About 7+ years ago I posted about my Finnish family and their pronunciation of the meat pies known as "pasties" ... I thought it might be amusing to post it here again. 
Captioned from that old post ...
 --------------------------
In Michigan's Upper Peninsula, the popular meat pies made with beef, potatoes and the occasional swede are pronounced "pah-sties" by the majority of "yoopers" (residents of the U.P).
However, I have relatives of Finnish descent, specifically some female cousins, who insist on pronouncing them (intentionally) like the little tasseled articles of clothing that dancers wear ... "Pay-stees" ... for the amusement of us sugarbeeters and flatlanders who come up to visit the grandparents.
Sometimes the dialect is so thick ya really gotta listen close.
"Yah couldja do me favor, eh?; jump in the Lada an goh pick me up some paystees? I'm bine ... ders raha in my chuke in da glovebox, n' git yerself a jumbo. Holy man I'm hungry!"
-----------------------------
... In conversation my family and some of their friends used "Lada" (referring to the vehicle brand) or "karri" in place of "car" (I think "Lada" was just really local.  I never saw a Lada up there that I can recall.)  If it was the pickup truck though, it was "da roki". 
"Raha" used in the quote above is a slang Yooper/Finglish term for money (I think it originally mean furs).  And a "jumbo" is a quart bottle of beer ... as in "Let's go shopco and get some jumbos, eh"
 
This is all mostly speaking "yooper" that has some Finglish thrown in.  Like I mentioned, straight Finglish in conversation is difficult to understand unless you speak it, like any other foreign language.  I think it is mostly the very old folks up there who speak it now. 
 
post edited by Sonny Funzio - 2015/02/06 14:49:21
#36
mlm
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Re: Uff-da, that accent, again 2015/02/06 13:45:31 (permalink)
Heh, heh.
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wanderingjew
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Re: Uff-da, that accent, again 2015/02/07 09:52:21 (permalink)
easydoesit
 
One thing for Wandering Jew, my and my sister's "Milwaukee" accent would be one distinction you have made, while the further north and west portion of Minnesota (toward Fargo area) would be another.  But we both had the same frequent usage of that one word.
 
That barmaid, of course, would not have known those distinctions, as she'd never been there.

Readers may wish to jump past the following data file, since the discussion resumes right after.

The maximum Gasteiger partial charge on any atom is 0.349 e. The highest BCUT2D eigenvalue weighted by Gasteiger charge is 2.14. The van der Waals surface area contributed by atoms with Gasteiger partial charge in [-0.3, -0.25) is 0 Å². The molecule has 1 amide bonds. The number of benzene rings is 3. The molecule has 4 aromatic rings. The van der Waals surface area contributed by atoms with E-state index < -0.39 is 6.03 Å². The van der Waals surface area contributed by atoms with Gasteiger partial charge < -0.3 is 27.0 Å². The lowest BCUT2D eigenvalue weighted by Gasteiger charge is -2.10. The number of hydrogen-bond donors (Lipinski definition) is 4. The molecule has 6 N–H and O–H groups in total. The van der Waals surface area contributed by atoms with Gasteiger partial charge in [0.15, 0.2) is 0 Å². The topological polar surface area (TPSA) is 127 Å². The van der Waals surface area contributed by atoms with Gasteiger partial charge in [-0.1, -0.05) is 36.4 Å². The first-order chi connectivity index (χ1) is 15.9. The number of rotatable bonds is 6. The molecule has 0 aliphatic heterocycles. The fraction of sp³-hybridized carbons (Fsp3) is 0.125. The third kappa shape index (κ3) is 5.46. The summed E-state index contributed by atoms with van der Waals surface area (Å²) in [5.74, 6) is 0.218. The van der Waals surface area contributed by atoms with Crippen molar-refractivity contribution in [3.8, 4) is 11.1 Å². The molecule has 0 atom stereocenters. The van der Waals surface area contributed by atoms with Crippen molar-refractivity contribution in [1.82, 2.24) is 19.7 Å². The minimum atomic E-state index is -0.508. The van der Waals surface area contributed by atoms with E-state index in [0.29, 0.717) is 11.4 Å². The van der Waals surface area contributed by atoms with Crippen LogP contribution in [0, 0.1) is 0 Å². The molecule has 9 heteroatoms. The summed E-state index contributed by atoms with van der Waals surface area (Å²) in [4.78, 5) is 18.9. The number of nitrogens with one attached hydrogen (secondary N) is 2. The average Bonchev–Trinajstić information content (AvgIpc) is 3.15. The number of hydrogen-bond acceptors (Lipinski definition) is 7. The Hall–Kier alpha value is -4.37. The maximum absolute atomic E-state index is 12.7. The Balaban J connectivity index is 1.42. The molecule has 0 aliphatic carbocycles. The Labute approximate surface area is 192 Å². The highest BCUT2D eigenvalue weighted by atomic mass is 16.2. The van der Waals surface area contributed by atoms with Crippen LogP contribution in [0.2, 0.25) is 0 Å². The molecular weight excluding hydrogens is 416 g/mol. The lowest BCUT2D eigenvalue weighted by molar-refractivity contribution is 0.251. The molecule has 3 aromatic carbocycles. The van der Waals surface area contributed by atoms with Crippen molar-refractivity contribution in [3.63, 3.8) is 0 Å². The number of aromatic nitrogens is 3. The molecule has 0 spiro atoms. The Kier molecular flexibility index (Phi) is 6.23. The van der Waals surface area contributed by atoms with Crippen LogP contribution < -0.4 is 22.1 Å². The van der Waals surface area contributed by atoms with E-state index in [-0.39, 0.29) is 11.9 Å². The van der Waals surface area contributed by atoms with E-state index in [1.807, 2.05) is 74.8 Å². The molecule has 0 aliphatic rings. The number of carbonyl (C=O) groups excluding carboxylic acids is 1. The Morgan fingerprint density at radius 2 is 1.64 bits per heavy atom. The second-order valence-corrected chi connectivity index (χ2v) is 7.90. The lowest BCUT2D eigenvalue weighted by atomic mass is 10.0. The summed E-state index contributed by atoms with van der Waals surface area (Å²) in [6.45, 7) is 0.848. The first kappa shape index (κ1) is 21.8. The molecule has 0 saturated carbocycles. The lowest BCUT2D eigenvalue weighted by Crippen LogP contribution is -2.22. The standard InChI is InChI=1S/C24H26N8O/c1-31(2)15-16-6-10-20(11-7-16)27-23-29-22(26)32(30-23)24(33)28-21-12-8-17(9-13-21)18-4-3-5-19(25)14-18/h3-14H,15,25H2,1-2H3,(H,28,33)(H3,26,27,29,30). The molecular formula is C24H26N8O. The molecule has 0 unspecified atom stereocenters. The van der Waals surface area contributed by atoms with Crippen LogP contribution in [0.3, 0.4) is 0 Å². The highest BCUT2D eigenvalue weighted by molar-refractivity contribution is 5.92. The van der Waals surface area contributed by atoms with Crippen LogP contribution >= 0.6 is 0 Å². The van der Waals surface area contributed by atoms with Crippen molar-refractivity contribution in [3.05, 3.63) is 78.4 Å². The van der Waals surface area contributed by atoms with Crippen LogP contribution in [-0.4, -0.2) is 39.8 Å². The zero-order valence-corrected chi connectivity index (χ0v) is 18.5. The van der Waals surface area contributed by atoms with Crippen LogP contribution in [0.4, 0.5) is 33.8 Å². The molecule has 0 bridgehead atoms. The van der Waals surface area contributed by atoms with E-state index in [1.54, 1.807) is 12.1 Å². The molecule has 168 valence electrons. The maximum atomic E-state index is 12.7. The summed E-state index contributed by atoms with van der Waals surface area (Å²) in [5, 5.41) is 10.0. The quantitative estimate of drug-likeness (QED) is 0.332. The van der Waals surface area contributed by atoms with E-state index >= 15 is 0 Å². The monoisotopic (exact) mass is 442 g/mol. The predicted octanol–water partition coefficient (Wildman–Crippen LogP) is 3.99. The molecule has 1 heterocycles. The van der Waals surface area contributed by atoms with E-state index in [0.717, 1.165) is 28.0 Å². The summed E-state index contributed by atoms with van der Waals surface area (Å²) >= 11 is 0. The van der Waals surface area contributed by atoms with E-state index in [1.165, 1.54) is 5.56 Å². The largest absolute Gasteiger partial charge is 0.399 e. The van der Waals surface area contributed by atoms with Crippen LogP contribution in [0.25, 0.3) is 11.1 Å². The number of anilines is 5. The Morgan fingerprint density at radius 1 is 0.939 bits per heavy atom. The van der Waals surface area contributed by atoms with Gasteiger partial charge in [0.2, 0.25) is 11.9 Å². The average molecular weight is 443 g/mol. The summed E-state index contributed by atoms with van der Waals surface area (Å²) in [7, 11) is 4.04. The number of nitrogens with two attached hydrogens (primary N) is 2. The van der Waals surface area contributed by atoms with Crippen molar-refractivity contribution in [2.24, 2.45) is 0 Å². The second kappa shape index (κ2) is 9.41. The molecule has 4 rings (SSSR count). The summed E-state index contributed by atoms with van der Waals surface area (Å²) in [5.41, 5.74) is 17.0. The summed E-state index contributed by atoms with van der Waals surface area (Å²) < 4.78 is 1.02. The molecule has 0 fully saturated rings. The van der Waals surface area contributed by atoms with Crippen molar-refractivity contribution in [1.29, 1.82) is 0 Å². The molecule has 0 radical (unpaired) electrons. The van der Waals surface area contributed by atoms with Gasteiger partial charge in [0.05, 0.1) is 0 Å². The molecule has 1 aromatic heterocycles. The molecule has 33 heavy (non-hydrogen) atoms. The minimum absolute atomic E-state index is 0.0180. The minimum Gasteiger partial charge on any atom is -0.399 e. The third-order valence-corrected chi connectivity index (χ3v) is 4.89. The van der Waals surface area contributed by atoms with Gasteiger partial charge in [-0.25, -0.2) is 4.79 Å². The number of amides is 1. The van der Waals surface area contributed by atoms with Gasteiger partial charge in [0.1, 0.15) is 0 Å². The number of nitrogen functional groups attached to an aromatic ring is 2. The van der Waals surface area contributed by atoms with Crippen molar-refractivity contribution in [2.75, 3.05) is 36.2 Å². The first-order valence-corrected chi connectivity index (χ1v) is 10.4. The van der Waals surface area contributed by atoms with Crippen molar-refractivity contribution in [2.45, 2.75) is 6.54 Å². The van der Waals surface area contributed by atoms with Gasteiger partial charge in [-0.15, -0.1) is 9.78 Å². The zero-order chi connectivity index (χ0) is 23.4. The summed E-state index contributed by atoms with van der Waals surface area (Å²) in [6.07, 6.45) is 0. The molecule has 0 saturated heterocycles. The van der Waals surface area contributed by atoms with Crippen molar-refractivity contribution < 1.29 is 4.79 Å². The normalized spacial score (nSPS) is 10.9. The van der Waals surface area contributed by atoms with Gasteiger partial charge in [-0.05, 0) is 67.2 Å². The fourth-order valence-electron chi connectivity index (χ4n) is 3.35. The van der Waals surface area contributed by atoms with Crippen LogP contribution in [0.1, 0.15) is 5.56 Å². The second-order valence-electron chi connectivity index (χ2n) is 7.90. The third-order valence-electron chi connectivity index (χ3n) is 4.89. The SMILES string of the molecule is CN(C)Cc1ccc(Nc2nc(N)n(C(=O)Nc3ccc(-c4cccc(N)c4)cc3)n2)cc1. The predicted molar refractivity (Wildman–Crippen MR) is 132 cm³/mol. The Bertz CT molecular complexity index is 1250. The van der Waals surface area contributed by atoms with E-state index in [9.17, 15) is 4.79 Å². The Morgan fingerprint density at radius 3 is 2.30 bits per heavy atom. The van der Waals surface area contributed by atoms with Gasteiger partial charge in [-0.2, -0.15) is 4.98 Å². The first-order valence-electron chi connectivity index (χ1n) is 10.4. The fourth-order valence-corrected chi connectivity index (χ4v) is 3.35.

I always thought the Milwaukee accent was "on the cusp" with the "Inland North" (Great Lakes)  and Northern Midwest (Fargo style) accent, having characteristics of both. I can almost always tell the difference between a speaker from Chicago vs Milwaukee. 
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easydoesit
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Re: Uff-da, that accent, again 2015/02/07 10:29:38 (permalink)
wanderingjew
easydoesit
 
One thing for Wandering Jew, my and my sister's "Milwaukee" accent would be one distinction you have made, while the further north and west portion of Minnesota (toward Fargo area) would be another.  But we both had the same frequent usage of that one word.
 
That barmaid, of course, would not have known those distinctions, as she'd never been there.




 
I always thought the Milwaukee accent was "on the cusp" with the "Inland North" (Great Lakes)  and Northern Midwest (Fargo style) accent, having characteristics of both. I can almost always tell the difference between a speaker from Chicago vs Milwaukee. 




This is what I based my remark on, seemed to me you included Milwaukee in with Chicago and points east.  Okay, I've got it, we are on the cusp, and so will all of Wisconsin will be included in the Northern Accent, including the Beloit/Kenosha area?.
 
WJ quote:
I would disagree with your statement when you refer to midwesterners who have the Inland North accent (Chicago, Milwaukee, Detroit, Cleveland) and the Northern Accent (U.P of Michigan) Minnesota, North Dakota, Northern Wisconsin.
endquote 
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ScreamingChicken
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Re: Uff-da, that accent, again 2015/02/07 10:37:30 (permalink)
wanderingjew
I can almost always tell the difference between a speaker from Chicago vs Milwaukee.

That's because when someone from Chicago is talking you have to watch out for the bits of saaaasage that spray past the mustache and the constant references to Da Coach.
 

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wanderingjew
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Re: Uff-da, that accent, again 2015/02/07 11:00:01 (permalink)
easydoesit
wanderingjew
easydoesit
 
One thing for Wandering Jew, my and my sister's "Milwaukee" accent would be one distinction you have made, while the further north and west portion of Minnesota (toward Fargo area) would be another.  But we both had the same frequent usage of that one word.
 
That barmaid, of course, would not have known those distinctions, as she'd never been there.




 
I always thought the Milwaukee accent was "on the cusp" with the "Inland North" (Great Lakes)  and Northern Midwest (Fargo style) accent, having characteristics of both. I can almost always tell the difference between a speaker from Chicago vs Milwaukee. 




This is what I based my remark on, seemed to me you included Milwaukee in with Chicago and points east.  Okay, I've got it, we are on the cusp, and so will all of Wisconsin will be included in the Northern Accent, including the Beloit/Kenosha area?.
 
WJ quote:
I would disagree with your statement when you refer to midwesterners who have the Inland North accent (Chicago, Milwaukee, Detroit, Cleveland) and the Northern Accent (U.P of Michigan) Minnesota, North Dakota, Northern Wisconsin.
endquote 




I think most dialect maps include the Milwaukee area in with the Inland North. For example, my friend when Julianne who is from suburban Milwaukee moved to Seattle, everyone used to ask her if she was from Chicago or Minnesota. I would never mistake someone from Chicago as being from Minnesota and vice versa. However I've guessed Chicago on some folks I know and they're actually from Cleveland or Detroit. A few years back I mistook someone from the U.P. of Michigan as being from Minnesota. I don't know enough about the Beloit/Kenosha area.
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Re: Uff-da, that accent, again 2015/03/05 15:17:36 (permalink)
I'm from Niagara Falls, NY and ever since I moved away, I hear "you don't talk like you're from New York" - I just say that I talk like I'm from Western New York, and explain that we talk more like people from Cleveland or Detroit than people from New York City or Long Island.